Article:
What do metals typically do when they become ions? What about nonmetals?

1 Answer
Feb 10, 2017

Answer:

Metal atoms lose one or more electrons when they become ions. Nonmetal atoms gain one or more electron when they become ions.

Explanation:

Atoms form ions so that they will have a full valence shell, which is 8 electrons (2 for hydrogen).

Sodium, a metal, loses its single valence electron so that the next lower energy level becomes its valence shell with 8 electrons. Losing the single electron gives the sodium ion a #1^+# charge.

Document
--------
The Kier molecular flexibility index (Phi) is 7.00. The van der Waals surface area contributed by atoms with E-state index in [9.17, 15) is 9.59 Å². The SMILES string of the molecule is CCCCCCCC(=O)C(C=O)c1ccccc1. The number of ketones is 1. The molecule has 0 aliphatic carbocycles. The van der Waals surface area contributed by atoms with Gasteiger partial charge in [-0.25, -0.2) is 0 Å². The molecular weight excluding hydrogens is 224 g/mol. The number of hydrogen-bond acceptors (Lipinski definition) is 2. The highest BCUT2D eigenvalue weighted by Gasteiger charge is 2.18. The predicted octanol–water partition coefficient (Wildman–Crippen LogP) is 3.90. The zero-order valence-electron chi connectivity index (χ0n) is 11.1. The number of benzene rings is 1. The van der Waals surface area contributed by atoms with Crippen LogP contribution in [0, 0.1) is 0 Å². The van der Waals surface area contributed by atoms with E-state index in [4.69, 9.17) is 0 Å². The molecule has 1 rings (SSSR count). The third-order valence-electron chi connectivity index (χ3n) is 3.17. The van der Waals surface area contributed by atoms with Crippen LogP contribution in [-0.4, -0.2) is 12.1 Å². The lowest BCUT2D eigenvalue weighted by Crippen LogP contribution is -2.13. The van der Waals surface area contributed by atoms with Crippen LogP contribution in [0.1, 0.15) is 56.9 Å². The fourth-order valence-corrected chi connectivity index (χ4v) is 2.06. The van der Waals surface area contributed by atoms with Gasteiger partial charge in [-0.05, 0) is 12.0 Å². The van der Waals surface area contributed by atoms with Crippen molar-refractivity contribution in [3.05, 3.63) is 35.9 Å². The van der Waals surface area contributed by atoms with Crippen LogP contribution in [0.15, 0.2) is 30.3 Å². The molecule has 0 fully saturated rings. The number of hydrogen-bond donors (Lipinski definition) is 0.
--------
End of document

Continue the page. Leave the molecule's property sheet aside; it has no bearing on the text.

http://www.bbc.co.uk/schools/gcsebitesize/science/add_gateway_pre_2011/periodictable/ionicbondingrev2.shtml

Oxygen, a nonmetal, has 6 electrons in its valence shell, so it gains 2 electrons and forms a #2^-# ion, now with 8 valence electrons.
http://www.bbc.co.uk/schools/gcsebitesize/science/add_gateway_pre_2011/periodictable/ionicbondingrev2.shtml